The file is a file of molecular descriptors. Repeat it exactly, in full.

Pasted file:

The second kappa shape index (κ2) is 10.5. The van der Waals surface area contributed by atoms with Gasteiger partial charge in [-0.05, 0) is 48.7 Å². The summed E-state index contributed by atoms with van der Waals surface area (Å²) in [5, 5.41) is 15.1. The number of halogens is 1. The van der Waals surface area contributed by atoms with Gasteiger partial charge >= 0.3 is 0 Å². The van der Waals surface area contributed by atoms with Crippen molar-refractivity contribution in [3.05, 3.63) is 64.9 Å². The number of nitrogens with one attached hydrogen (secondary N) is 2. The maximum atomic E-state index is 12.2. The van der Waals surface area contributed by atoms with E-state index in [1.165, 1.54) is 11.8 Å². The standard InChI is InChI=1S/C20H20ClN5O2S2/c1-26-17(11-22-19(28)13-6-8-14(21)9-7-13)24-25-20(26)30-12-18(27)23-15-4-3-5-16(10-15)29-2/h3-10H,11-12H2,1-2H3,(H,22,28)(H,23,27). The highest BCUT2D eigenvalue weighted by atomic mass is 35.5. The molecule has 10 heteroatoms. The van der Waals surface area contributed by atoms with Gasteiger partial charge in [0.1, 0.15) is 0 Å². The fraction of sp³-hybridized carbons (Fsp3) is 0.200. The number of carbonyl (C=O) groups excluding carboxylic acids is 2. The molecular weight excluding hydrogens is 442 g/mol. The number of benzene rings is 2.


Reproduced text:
The second kappa shape index (κ2) is 10.5. The van der Waals surface area contributed by atoms with Gasteiger partial charge in [-0.05, 0) is 48.7 Å². The summed E-state index contributed by atoms with van der Waals surface area (Å²) in [5, 5.41) is 15.1. The number of halogens is 1. The van der Waals surface area contributed by atoms with Gasteiger partial charge >= 0.3 is 0 Å². The van der Waals surface area contributed by atoms with Crippen molar-refractivity contribution in [3.05, 3.63) is 64.9 Å². The number of nitrogens with one attached hydrogen (secondary N) is 2. The maximum atomic E-state index is 12.2. The van der Waals surface area contributed by atoms with E-state index in [1.165, 1.54) is 11.8 Å². The standard InChI is InChI=1S/C20H20ClN5O2S2/c1-26-17(11-22-19(28)13-6-8-14(21)9-7-13)24-25-20(26)30-12-18(27)23-15-4-3-5-16(10-15)29-2/h3-10H,11-12H2,1-2H3,(H,22,28)(H,23,27). The highest BCUT2D eigenvalue weighted by atomic mass is 35.5. The molecule has 10 heteroatoms. The van der Waals surface area contributed by atoms with Gasteiger partial charge in [0.1, 0.15) is 0 Å². The fraction of sp³-hybridized carbons (Fsp3) is 0.200. The number of carbonyl (C=O) groups excluding carboxylic acids is 2. The molecular weight excluding hydrogens is 442 g/mol. The number of benzene rings is 2.